During Monday’s press conference, President Bush was asked whether he ever felt the burdens of the presidency. He responded “no” and explained that one would have to be a whiner to feel burdened by the job. He then offered an example. “I didn’t sit around and whine about ‘Why did the financial collapse happen on my watch?'”
This statement reveals – to put it in crude terms – a sort of “shit happens” mentality toward the economy and may explain a lot about why we find ourselves in such a mess. We see that there is no tendency in the man to look back and wonder whether his policies played a role – whether he could have done anything differently to prevent it. It just happened. Not my fault. Jim Lehrer’s interview of Dick Cheney, broadcast on PBS’s Newshour on Thursday night, reinforces this attitude in the administration. Cheney said that the administration did a good job with economic policy, citing the tax cuts and their response to the financial crisis, preventing it from becoming worse. The financial crisis itself was something that just happened outside their control.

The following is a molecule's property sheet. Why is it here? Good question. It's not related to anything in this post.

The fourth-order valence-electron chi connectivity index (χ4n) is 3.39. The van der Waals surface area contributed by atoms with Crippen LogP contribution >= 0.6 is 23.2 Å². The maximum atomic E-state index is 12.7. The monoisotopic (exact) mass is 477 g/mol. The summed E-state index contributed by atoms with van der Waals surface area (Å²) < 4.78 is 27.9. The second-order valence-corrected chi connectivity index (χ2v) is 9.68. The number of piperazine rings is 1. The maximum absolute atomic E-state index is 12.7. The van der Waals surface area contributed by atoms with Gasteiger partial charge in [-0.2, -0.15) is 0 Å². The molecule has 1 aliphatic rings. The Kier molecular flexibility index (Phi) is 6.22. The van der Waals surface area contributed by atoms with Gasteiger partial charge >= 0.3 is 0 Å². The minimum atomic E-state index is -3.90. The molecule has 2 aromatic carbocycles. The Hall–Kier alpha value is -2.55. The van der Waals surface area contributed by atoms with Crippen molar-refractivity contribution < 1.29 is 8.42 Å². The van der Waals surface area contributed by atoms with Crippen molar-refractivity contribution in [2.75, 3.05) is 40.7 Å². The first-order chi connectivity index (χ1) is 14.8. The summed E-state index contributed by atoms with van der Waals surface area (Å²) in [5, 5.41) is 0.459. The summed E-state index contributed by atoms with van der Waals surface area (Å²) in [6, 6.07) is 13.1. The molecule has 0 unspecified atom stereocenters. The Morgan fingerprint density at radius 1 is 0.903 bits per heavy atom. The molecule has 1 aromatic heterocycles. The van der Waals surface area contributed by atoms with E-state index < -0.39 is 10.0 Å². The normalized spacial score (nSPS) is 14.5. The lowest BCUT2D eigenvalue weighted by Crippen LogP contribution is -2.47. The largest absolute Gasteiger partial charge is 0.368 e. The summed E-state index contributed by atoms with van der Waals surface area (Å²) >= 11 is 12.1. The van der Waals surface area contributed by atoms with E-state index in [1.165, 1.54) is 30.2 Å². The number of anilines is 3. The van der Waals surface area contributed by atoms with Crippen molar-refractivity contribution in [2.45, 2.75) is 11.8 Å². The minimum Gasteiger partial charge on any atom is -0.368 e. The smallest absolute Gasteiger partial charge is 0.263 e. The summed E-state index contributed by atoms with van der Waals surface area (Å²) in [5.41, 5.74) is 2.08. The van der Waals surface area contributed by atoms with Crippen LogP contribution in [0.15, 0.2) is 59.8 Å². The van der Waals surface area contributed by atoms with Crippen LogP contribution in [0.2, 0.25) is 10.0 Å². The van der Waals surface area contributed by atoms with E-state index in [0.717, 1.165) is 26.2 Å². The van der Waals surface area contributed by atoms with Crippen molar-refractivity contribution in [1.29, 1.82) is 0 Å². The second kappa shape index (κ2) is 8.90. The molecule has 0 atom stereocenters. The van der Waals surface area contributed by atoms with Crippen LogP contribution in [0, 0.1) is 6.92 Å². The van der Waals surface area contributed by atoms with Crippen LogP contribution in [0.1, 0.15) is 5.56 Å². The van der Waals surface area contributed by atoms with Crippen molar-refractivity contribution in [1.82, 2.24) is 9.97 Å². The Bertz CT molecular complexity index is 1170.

I’m not saying the global economic melt-down is a result of policies that Bush enacted. On the contrary, I believe that it dates all the way back to the signing of GATT in 1947, setting up the enormous trade imbalances that doomed the global economy from the beginning. Every president since shares some of the blame for supporting a trade regime that was nothing more than a thinly-veiled global welfare state, slickly packaged with high-minded names like “free trade” and “globalization.”
However, Bush was the only man for the last eight years who could have done something about it. By the time he took office in 2001, it was clear that the trade deficit was escalating exponentially out of control. But it seems that month after month, year after year, as the trade figures grew worse, he maintained his “shit happens” mentality about the whole thing, never pondering whether it was sustainable, where it would all lead, and if he should do something about it.
There’s a lesson here for Mr. Obama. Things don’t just happen. You’re inheriting a world of institutions and agreements, all of which were well-intentioned but some which will ultimately prove to have been horrible ideas. When they blow up on your watch, you can’t just sit back and say that “I didn’t create this mess and it’s just dumb luck that it came crashing down during my administration.” Your job is to root them out and fix them before that happens. Take a good look at the structure of the global economy, the stated goals of the World Trade Organization, our trade agreements and the results of decades of trade negotiations. And take a good look at the results of trade policy for the first 171 years of our nations history. Compare those results to the last few decades and decide for yourself whether it’s time to make a correction.